“I still have two years left on my contract and I can keep pedalling,” declared Dejan Stankovic. “Everyone knows what I’m like. When I think I can no longer do it, when I feel I can no longer give to Inter everything that they deserve, I'll hold my hands up and thank the President, as well as the club, for everything I've learned and won here. When that time comes, I'll tell you, but for the moment I’m still really up for it.”
Such a statement would usually be classed as an example of commitment, but in the backdrop that has been Inter’s disappointing campaign, it is something a little more sinister. When you consider that it came from a man who many are earmarking as a player who should be sold, his stance is a clear obstacle to those at the club who will be tasked with rebuilding the Beneamata.
Stankovic is one of many, too many players over the age of 30 in the squad who are on multi-million euro contracts. Once the reason behind their domestic and international success, a group of them are now the team’s biggest hindrance when it comes to the Nerazzurri’s future.
With owner Massimo Moratti no longer pumping in the kind of lavish funds that once saw him use his loose change to pay Alvaro Recoba and the Financial Fair Play rules that were a reason behind last summer’s Samuel Eto’o exit, the club’s senators are worryingly a major drain on the finances of an outfit that will probably miss out on lucrative Champions League football next season.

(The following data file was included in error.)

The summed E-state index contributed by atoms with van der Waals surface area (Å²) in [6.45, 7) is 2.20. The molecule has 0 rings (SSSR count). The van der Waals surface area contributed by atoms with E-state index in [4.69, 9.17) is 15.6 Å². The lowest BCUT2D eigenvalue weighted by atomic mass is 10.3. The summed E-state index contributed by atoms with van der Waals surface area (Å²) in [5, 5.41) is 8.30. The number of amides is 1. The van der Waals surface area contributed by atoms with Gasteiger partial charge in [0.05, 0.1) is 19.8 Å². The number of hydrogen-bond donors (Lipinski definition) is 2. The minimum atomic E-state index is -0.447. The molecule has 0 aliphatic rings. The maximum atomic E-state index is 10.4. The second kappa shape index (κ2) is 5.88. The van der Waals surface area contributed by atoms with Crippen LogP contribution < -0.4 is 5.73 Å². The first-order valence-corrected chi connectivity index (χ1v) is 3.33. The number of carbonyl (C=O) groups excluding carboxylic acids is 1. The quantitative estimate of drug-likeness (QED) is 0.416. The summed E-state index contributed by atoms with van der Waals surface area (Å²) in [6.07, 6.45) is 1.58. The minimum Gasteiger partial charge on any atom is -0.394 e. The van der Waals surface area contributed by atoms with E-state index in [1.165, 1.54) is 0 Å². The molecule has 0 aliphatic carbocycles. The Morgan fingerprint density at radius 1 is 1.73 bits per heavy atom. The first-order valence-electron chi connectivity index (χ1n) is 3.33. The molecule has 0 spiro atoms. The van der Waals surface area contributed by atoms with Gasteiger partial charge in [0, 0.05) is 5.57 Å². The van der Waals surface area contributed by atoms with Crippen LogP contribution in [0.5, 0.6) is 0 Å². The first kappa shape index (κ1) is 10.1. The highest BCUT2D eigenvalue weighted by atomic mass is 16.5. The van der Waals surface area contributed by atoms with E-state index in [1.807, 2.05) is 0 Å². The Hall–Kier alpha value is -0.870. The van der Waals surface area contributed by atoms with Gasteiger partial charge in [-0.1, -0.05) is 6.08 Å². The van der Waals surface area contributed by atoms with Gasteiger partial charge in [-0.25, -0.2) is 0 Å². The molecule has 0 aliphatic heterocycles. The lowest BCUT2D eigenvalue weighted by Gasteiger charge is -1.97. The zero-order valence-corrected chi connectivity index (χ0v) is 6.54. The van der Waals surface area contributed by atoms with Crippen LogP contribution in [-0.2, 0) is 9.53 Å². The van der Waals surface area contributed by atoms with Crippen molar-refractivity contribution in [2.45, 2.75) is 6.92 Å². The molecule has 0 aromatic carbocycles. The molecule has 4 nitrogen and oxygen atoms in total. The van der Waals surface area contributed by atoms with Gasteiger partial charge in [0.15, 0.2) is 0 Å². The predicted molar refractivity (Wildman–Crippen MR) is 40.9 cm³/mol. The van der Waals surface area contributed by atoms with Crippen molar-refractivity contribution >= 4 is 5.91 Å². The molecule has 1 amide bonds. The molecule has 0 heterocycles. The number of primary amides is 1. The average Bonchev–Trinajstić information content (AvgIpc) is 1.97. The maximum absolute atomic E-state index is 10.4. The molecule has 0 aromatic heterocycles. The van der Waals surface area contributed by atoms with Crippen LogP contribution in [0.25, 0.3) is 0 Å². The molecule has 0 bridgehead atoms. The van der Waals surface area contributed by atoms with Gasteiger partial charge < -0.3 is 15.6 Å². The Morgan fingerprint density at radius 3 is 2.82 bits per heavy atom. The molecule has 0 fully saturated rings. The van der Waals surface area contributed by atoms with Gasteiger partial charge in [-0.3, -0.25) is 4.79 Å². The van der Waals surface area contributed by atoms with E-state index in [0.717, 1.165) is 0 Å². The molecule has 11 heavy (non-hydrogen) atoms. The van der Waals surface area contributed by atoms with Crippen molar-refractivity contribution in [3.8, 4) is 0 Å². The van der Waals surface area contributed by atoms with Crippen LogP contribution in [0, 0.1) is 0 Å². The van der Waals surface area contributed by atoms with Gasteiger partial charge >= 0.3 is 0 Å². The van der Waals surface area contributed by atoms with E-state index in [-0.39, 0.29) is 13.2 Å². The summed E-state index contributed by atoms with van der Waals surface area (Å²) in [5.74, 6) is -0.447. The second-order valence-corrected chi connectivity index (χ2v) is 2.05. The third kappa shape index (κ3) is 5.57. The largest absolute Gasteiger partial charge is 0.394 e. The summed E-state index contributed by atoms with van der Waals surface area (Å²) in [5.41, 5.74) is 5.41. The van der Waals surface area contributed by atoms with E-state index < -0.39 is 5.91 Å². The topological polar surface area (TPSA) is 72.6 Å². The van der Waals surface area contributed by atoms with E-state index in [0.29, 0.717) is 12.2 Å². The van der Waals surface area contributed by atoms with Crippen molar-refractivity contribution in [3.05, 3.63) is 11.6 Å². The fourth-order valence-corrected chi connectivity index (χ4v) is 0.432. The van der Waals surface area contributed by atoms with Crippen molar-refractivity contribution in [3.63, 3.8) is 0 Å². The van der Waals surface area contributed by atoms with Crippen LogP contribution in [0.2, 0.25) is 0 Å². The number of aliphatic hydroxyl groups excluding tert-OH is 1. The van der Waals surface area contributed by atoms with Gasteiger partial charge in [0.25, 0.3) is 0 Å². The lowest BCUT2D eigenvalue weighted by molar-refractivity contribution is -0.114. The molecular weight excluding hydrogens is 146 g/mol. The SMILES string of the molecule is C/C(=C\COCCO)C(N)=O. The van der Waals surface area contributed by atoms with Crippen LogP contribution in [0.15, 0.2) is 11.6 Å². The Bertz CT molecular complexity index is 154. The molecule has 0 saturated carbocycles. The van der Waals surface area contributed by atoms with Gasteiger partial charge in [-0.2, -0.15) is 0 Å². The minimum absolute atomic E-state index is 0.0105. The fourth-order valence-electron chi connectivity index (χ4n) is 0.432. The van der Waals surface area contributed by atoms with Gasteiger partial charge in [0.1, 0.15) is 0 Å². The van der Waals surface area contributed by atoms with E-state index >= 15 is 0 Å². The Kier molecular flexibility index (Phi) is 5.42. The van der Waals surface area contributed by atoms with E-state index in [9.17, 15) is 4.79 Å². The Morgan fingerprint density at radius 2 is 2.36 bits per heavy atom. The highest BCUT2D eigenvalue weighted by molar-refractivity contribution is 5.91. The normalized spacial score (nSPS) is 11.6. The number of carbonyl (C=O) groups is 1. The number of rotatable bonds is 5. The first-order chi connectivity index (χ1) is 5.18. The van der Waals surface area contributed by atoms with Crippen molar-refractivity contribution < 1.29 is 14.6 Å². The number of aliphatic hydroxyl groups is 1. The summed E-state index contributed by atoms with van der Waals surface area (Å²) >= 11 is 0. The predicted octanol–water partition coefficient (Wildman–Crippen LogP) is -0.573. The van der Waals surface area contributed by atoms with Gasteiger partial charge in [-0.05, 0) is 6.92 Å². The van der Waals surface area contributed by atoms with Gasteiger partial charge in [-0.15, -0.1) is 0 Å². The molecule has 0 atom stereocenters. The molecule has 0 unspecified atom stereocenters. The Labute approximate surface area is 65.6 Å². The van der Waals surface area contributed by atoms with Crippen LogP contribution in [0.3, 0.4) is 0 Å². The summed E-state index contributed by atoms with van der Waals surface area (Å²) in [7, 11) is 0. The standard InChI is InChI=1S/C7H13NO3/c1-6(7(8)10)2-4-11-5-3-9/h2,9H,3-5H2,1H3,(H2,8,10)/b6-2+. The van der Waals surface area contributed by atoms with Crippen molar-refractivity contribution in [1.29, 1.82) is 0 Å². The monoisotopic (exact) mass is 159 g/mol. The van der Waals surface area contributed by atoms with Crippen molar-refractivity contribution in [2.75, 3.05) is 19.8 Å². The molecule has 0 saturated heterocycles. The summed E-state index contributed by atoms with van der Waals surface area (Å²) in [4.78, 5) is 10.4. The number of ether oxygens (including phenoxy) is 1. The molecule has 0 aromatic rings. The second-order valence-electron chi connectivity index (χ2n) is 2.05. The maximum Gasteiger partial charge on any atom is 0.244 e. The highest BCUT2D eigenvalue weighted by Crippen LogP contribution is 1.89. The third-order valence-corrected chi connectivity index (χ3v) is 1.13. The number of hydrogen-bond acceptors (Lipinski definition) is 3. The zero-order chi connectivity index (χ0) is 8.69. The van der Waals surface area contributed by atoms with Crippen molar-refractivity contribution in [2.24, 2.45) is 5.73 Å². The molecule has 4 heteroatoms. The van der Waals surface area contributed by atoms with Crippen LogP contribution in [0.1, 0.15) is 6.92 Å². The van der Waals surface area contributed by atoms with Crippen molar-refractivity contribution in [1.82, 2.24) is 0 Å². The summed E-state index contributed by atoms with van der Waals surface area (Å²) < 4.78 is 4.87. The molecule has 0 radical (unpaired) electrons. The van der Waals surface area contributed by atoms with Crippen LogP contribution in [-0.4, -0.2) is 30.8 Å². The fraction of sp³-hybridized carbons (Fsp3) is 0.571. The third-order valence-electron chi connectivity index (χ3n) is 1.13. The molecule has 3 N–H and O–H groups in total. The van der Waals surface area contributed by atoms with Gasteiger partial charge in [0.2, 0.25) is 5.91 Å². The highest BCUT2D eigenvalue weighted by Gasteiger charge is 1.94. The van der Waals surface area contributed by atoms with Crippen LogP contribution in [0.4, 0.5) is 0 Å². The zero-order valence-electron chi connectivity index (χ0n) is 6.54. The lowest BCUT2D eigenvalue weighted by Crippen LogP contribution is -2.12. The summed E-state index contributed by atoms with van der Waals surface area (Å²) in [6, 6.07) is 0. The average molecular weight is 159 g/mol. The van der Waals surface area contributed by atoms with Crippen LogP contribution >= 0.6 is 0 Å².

While Wesley Sneijder is their best paid player, the next 11 highest wage earners are all in their 30s. From Julio Cesar and Diego Milito’s €4.5m a season down to the €3m of Ivan Cordoba, Walter Samuel, Stankovic and Javier Zanetti, the Italian giants pay their old guard a combined €40.5m per season in salary – and that’s after tax.
It’s clear that the solution is to move a substantial amount of those players on, but that is easier said than done. It’s difficult selling certain individuals after bad seasons and players of a certain age can be reluctant to move on to a smaller club, for a reduced salary, when they are still contracted. For example, who is going to pay Lucio €3.5m a season or Stankovic €3m? Look at what happened at Juventus last summer when Amauri, on €3.8m, snubbed move after move. He wasn’t alone in Turin either.
The other aspect to consider is that those individuals who are on the wrong side of 30, with admirers, are likely to be the same men who Inter would presumably want to keep to maintain a certain amount of experience in the squad and first team.
Such numbers all add up to the prospect that who Inter buy will depend on whom they can sell first. After so many of their Vecchia Guardia successfully managed to slow the sands of time in the past, Inter have now reached a point where those drops of sand are not falling quickly enough. With evolution rather than revolution on the cards, Inter may need to acquire not just some new players in the summer, but some patience too.
Over 30s with contracts expiring in 2012: Samuel 34 [€3m], Chivu 31 [€3.5m], Castellazzi 36 [€1m], Cordoba 35 [€3m]
Over 30s with contracts expiring in 2013: Maicon 30 [€4m], Zanetti 38 [€3m], Forlan 32 [€3.5m]
Over 30s with contracts expiring in 2014: Julio Cesar 32 [€4.5m], Lucio 33 [€3.5m], Stankovic 33 [€3m], Cambiasso 31 [€4m], Milito 32 [€4.5m]